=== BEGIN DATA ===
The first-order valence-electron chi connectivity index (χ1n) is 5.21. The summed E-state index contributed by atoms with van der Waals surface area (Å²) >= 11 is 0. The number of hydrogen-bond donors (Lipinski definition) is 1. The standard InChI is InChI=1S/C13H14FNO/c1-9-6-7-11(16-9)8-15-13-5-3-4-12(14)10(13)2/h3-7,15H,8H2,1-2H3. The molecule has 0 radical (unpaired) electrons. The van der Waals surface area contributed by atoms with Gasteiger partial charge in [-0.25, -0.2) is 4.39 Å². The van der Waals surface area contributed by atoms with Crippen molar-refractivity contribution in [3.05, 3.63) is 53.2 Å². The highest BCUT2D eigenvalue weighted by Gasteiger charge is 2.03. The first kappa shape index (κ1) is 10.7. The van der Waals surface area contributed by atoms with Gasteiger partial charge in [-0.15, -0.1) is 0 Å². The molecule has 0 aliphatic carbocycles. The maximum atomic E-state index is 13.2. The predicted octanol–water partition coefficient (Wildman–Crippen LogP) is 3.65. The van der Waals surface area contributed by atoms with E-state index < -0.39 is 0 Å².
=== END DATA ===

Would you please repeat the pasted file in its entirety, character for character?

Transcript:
The first-order valence-electron chi connectivity index (χ1n) is 5.21. The summed E-state index contributed by atoms with van der Waals surface area (Å²) >= 11 is 0. The number of hydrogen-bond donors (Lipinski definition) is 1. The standard InChI is InChI=1S/C13H14FNO/c1-9-6-7-11(16-9)8-15-13-5-3-4-12(14)10(13)2/h3-7,15H,8H2,1-2H3. The molecule has 0 radical (unpaired) electrons. The van der Waals surface area contributed by atoms with Gasteiger partial charge in [-0.25, -0.2) is 4.39 Å². The van der Waals surface area contributed by atoms with Crippen molar-refractivity contribution in [3.05, 3.63) is 53.2 Å². The highest BCUT2D eigenvalue weighted by Gasteiger charge is 2.03. The first kappa shape index (κ1) is 10.7. The van der Waals surface area contributed by atoms with Gasteiger partial charge in [-0.15, -0.1) is 0 Å². The molecule has 0 aliphatic carbocycles. The maximum atomic E-state index is 13.2. The predicted octanol–water partition coefficient (Wildman–Crippen LogP) is 3.65. The van der Waals surface area contributed by atoms with E-state index < -0.39 is 0 Å².